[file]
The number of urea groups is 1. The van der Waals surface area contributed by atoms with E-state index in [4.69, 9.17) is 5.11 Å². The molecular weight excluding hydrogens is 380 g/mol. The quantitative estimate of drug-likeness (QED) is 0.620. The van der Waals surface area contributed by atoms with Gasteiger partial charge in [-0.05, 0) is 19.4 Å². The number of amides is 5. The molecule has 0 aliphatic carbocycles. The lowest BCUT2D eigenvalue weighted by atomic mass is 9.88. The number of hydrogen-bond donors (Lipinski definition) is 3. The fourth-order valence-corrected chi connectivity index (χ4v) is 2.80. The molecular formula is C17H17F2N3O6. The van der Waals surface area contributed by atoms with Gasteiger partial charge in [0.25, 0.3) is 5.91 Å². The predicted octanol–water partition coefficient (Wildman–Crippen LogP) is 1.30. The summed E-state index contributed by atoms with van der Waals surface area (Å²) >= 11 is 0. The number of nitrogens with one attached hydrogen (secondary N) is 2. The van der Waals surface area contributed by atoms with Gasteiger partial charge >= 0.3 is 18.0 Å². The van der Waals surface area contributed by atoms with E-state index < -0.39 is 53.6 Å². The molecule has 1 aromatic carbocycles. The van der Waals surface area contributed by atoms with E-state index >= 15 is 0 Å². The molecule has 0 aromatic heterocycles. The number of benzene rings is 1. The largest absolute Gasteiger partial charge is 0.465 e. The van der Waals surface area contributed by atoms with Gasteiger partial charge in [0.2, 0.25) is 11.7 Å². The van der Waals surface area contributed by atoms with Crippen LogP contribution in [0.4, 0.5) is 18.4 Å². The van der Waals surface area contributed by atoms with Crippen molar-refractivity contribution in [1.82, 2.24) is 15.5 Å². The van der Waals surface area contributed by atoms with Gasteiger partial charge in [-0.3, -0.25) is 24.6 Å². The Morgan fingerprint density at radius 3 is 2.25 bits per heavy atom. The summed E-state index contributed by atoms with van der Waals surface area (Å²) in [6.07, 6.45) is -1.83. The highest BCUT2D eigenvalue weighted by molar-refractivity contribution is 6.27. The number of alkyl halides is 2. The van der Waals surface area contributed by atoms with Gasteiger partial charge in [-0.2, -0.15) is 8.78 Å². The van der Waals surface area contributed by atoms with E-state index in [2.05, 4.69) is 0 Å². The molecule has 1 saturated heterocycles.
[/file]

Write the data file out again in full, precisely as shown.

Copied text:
The number of urea groups is 1. The van der Waals surface area contributed by atoms with E-state index in [4.69, 9.17) is 5.11 Å². The molecular weight excluding hydrogens is 380 g/mol. The quantitative estimate of drug-likeness (QED) is 0.620. The van der Waals surface area contributed by atoms with Gasteiger partial charge in [-0.05, 0) is 19.4 Å². The number of amides is 5. The molecule has 0 aliphatic carbocycles. The lowest BCUT2D eigenvalue weighted by atomic mass is 9.88. The number of hydrogen-bond donors (Lipinski definition) is 3. The fourth-order valence-corrected chi connectivity index (χ4v) is 2.80. The molecular formula is C17H17F2N3O6. The van der Waals surface area contributed by atoms with Gasteiger partial charge in [0.25, 0.3) is 5.91 Å². The predicted octanol–water partition coefficient (Wildman–Crippen LogP) is 1.30. The summed E-state index contributed by atoms with van der Waals surface area (Å²) >= 11 is 0. The number of nitrogens with one attached hydrogen (secondary N) is 2. The van der Waals surface area contributed by atoms with Gasteiger partial charge >= 0.3 is 18.0 Å². The van der Waals surface area contributed by atoms with E-state index < -0.39 is 53.6 Å². The molecule has 1 aromatic carbocycles. The van der Waals surface area contributed by atoms with E-state index >= 15 is 0 Å². The molecule has 0 aromatic heterocycles. The number of benzene rings is 1. The largest absolute Gasteiger partial charge is 0.465 e. The van der Waals surface area contributed by atoms with Gasteiger partial charge in [0.2, 0.25) is 11.7 Å². The van der Waals surface area contributed by atoms with Crippen LogP contribution in [0.4, 0.5) is 18.4 Å². The van der Waals surface area contributed by atoms with Crippen molar-refractivity contribution in [1.82, 2.24) is 15.5 Å². The van der Waals surface area contributed by atoms with Gasteiger partial charge in [-0.3, -0.25) is 24.6 Å². The Morgan fingerprint density at radius 3 is 2.25 bits per heavy atom. The summed E-state index contributed by atoms with van der Waals surface area (Å²) in [6.07, 6.45) is -1.83. The highest BCUT2D eigenvalue weighted by molar-refractivity contribution is 6.27. The number of alkyl halides is 2. The van der Waals surface area contributed by atoms with Gasteiger partial charge in [-0.2, -0.15) is 8.78 Å². The van der Waals surface area contributed by atoms with E-state index in [2.05, 4.69) is 0 Å². The molecule has 1 saturated heterocycles.